It gives me no pleasure to say this, but it is clearly the case. No Deal is already off the table. That assurance has been given by the Chancellor of the Exchequer to the financial backers of the Conservative Party. Those people, unlike the trade unions, have no sentimental attachment to any political party. Routinely, they work in and with countries where much of what Jeremy Corbyn proposes is already in place. They have more than survived British Governments that were well to the left of his present position, Governments that in any case have to hold General Elections within five years. They would be at the front of the queue for State Aid. He holds no terrors for them.
And the Liberal Democrats have undertaken not to support any future Motion of No Confidence in the present Government. Officially, that is unless Corbyn came out in favour of a second referendum. But that is like saying, “unless the Moon turned into green cheese.” The only real reason can be that Theresa May has given Vince Cable, who is her former Cabinet colleague, the same assurance that Philip Hammond has given to her party’s paymasters. After all, she is still emphatically ruling out a second referendum, too. So why, if that were the real reason, would the Lib Dems not vote to bring her down? If “No Deal is the legal default position,” then which body do you expect to uphold it as such? The Supreme Court? Its record is such that its likelihood of ruling that the United Kingdom automatically left the European Union on 29th March is simply nil.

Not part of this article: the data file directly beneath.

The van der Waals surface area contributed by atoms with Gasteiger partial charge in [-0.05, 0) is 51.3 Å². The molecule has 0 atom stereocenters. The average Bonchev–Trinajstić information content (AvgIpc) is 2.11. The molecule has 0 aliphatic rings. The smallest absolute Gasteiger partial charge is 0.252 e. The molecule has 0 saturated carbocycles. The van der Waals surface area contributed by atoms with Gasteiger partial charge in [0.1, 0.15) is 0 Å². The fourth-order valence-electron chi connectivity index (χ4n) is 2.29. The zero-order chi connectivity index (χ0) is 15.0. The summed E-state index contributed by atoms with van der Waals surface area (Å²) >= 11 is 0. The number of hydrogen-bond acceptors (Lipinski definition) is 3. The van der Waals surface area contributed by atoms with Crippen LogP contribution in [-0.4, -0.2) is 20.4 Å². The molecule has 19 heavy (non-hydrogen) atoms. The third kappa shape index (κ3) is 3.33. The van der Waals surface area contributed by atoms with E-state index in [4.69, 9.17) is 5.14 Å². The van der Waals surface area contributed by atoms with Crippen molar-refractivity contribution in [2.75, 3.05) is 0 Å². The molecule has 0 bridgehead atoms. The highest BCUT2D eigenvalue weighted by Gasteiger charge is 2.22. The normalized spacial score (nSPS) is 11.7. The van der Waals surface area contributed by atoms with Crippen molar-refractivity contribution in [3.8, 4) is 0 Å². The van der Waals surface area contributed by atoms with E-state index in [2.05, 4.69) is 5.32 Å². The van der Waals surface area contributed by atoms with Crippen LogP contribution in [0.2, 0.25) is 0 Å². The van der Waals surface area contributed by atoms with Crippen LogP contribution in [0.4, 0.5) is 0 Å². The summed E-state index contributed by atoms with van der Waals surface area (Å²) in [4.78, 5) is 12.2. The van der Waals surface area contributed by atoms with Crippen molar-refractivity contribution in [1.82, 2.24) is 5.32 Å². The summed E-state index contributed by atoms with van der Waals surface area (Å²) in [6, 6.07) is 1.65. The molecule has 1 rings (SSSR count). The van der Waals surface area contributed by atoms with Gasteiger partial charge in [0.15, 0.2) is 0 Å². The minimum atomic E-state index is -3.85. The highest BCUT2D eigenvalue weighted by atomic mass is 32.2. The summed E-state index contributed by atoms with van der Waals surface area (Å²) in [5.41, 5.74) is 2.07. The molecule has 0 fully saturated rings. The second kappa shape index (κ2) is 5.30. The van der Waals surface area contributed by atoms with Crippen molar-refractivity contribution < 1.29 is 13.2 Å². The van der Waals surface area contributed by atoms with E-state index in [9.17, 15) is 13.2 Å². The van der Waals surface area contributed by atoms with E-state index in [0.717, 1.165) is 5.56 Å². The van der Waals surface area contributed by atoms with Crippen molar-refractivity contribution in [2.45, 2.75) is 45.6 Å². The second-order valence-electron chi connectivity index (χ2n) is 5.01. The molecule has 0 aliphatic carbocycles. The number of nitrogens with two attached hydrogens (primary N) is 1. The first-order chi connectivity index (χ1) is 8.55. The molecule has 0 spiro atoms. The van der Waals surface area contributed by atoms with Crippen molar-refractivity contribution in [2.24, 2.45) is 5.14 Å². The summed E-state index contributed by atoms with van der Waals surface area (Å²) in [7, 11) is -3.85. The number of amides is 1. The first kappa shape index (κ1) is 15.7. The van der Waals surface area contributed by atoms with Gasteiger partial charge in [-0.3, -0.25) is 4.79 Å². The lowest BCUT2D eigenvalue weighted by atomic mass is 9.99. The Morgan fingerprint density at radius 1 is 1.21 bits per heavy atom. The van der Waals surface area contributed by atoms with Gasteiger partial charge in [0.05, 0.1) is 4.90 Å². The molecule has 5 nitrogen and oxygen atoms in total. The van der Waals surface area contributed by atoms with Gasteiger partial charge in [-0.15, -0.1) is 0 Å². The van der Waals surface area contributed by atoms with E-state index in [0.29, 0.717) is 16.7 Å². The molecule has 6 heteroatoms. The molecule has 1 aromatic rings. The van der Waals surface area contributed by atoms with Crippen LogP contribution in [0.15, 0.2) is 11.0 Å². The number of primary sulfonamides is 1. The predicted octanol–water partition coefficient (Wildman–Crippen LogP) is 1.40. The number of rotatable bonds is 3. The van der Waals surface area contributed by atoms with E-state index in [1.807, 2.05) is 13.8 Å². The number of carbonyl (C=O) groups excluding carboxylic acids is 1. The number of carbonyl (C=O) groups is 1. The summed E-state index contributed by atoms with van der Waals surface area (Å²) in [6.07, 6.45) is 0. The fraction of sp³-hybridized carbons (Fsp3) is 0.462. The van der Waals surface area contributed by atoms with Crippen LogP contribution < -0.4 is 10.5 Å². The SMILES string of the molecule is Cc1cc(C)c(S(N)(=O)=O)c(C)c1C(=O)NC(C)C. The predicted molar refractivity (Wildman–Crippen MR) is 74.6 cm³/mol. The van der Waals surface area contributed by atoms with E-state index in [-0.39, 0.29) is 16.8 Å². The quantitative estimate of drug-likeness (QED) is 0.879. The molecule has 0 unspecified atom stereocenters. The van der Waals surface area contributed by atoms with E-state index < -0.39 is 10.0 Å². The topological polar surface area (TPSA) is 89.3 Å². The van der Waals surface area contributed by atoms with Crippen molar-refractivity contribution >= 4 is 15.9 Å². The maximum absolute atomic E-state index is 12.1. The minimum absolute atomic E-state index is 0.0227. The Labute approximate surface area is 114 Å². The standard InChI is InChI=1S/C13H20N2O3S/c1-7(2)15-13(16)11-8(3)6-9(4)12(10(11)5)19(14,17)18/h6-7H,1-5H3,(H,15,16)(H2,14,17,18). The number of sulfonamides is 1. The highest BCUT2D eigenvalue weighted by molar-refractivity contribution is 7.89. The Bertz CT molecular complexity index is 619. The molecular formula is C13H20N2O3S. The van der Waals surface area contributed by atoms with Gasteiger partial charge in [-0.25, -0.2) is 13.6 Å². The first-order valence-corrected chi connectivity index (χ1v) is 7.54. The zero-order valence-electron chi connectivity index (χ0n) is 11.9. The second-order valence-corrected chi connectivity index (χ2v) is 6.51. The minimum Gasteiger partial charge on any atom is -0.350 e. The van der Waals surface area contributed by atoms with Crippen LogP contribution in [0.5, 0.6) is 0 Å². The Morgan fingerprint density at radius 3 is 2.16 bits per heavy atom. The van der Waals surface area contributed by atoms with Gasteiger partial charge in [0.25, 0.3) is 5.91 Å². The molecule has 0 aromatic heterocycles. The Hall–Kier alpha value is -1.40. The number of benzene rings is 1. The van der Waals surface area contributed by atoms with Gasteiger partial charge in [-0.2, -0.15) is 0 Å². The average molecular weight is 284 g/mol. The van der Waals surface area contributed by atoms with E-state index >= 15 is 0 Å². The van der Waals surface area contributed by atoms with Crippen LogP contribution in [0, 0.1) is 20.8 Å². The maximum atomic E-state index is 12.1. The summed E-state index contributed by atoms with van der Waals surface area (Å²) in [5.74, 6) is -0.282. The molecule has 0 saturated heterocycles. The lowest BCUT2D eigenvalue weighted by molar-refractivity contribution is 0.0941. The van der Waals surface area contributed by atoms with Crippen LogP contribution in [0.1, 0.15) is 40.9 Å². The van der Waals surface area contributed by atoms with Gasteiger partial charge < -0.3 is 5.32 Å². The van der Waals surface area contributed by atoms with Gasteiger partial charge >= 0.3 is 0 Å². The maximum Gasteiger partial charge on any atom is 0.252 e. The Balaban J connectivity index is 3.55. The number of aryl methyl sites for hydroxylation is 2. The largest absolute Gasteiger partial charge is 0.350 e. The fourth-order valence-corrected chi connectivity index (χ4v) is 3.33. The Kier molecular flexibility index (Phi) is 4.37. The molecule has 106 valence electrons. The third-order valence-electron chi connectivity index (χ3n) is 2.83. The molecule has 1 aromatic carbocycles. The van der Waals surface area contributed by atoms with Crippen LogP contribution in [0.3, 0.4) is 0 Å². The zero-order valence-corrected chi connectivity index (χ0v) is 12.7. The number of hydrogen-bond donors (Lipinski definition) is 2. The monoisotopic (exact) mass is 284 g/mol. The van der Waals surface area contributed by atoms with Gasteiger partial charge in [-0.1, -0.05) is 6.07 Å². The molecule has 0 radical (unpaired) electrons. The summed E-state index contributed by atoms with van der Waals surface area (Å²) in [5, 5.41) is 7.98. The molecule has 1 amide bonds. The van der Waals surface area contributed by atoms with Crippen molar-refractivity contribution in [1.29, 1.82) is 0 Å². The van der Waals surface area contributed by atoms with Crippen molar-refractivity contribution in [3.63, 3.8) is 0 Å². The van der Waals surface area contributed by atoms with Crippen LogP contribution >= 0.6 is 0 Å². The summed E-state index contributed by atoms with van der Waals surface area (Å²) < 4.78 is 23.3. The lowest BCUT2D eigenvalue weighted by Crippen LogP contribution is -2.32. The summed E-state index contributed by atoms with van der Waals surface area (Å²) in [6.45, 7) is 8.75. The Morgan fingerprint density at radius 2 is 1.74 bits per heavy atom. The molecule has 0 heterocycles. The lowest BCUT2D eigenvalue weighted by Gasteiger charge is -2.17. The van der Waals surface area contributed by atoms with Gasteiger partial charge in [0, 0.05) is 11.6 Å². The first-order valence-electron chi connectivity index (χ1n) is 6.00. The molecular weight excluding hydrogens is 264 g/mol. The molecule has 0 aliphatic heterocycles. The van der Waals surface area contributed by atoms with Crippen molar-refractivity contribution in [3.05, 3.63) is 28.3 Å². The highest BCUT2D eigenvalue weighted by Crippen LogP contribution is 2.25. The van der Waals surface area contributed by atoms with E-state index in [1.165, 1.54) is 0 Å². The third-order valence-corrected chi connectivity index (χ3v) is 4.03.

Corbyn is right that the job of the Opposition is to oppose. We are not governed by Grand Coalitions in this country, and we never should be. Even during the War, the Independent Labour Party held to that principle. But this is a different situation, and if you are not at the table, then you are on the menu. Corbyn, far more than any Labour MP who might be co-opted into this admittedly sorry process, is the voice of the people whose votes determined the outcome of the EU referendum. Had we voted the other way, then Remain would have won, as the entire British Establishment, including the tactical pretend Leavers, had expected. We revolted against 39 years of economic dispossession and political oppression, under all three parties and beginning with the Callaghan Government’s turn to monetarism in 1977. The result from Sunderland stunned Boris Johnson and shook the international money markets. Dozens more such results followed through the night, and decided the overall outcome. Most of those areas then elected Corbyn’s Labour Party a year later. But who will speak for us now?
For that matter, who will speak for the equally dispossessed and oppressed areas of London that voted Remain as a revolt against the British Establishment in general and Johnson in particular? Living cheek by jowl with it had subjected them to ludicrously inflated prices and to endless petty “security” measures. Eight years of rule by him had made them sure that they were never going to give him any other kind of victory. Nor were they ever going to give the Establishment any more power, even power that was currently exercised by the EU.
Within and beyond the Labour whip, there are members of both House of Parliament who could indeed give voice to these positions. They need to organise in order to do so. Beyond that, another hung Parliament is coming, and we need our people to hold the balance of power in it.